At the third annual graduate student research conference organized by Friedman School students this past weekend, I moderated a session with three fascinating presentations by Robert Paarlberg, Susan Roberts, and Mark Winne.
Paarlberg praised the environmental potential of new "precision farming" technologies in conventional agriculture. He recommended targeted commercial pesticide applications and GMOs over organic agriculture. He argued that the alternative good food movement's emphasis on older food and farming traditions cause the movement to overlook the new industrial technologies that could really make a bigger difference for the environment.
One of his punchiest claims was that organic and local agriculture hinders the adoption of new pro-environmental technologies by preventing farmers from reaching adequate scale. Yet, when pressed, he agreed that most high-technology agriculture in the United States is conducted by farms with a scale of several hundred thousand dollars to a couple million dollars in sales. This is larger than your neighborhood CSA but not really very big from the perspective of most U.S. industries. Certainly, even within a particular small regional foodshed such as New England, there is room in the market for many competitive producers on this scale. Similarly, the federal government's organic labeling standard allows farmers of all scales to be organic.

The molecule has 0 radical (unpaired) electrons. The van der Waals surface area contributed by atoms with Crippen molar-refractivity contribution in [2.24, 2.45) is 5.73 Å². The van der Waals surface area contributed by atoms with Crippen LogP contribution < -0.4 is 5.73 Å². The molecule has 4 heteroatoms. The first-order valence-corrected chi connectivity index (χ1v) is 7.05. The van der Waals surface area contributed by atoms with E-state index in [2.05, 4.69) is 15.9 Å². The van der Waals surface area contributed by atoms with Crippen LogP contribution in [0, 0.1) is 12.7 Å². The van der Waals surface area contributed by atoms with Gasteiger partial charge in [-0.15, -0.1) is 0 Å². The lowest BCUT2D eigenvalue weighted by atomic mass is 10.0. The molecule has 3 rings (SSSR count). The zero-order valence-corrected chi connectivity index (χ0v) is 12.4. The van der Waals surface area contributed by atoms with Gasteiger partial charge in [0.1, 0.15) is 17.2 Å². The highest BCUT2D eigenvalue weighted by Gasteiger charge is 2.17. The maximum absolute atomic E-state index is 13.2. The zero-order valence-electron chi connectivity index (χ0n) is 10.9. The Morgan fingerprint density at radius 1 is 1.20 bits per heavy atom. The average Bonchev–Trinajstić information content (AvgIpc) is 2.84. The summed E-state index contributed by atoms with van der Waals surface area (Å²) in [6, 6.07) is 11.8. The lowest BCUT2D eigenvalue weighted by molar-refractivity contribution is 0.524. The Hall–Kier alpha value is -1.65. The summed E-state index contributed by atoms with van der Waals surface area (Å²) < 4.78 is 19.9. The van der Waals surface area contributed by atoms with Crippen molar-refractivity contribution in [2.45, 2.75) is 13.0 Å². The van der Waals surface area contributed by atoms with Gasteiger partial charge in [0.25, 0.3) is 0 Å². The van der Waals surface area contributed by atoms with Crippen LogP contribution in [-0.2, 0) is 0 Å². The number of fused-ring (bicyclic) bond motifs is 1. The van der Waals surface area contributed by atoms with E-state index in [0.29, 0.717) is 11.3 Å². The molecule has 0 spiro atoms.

Reflecting on Paarlberg's presentation, I could not see how local and organic agriculture really threatened most of the environmental farming technologies that Paarlberg finds most promising (GMOs, prohibited in the organic rule, are an exception that requires more discussion than time permits). Paarlberg's argument raises the question of whether organic and local food advocates can accept mid-sized family farms along with small farms as part of their sector. From advocates I have spoken with, I think the answer is "no problem."
For example, see Bob Comis at Ethicurean yesterday, discussing the need for moderately larger scale in progressive meat and poultry production, to make good meat more competitive with factory farm meat. Or, consider Kathleen Merrigan's eloquent response to tough questions from Senator Saxby Chambliss (R-GA) at her Senate confirmation hearing today, explaining how she can advocate for sustainable agriculture and what Saxby called "production agriculture" at the same time (I'll add a link to a transcript later when it becomes available).
Mid-scale local production preserves most, though not all, of the advantages of small-scale local production. And mid-scale production lowers costs and helps the local food movement overcome skepticism about its relevance to consumers of all income levels.
Saxby sees organic agriculture and production agriculture as enemies. Instead, why can't local and organic agriculture can be production agriculture?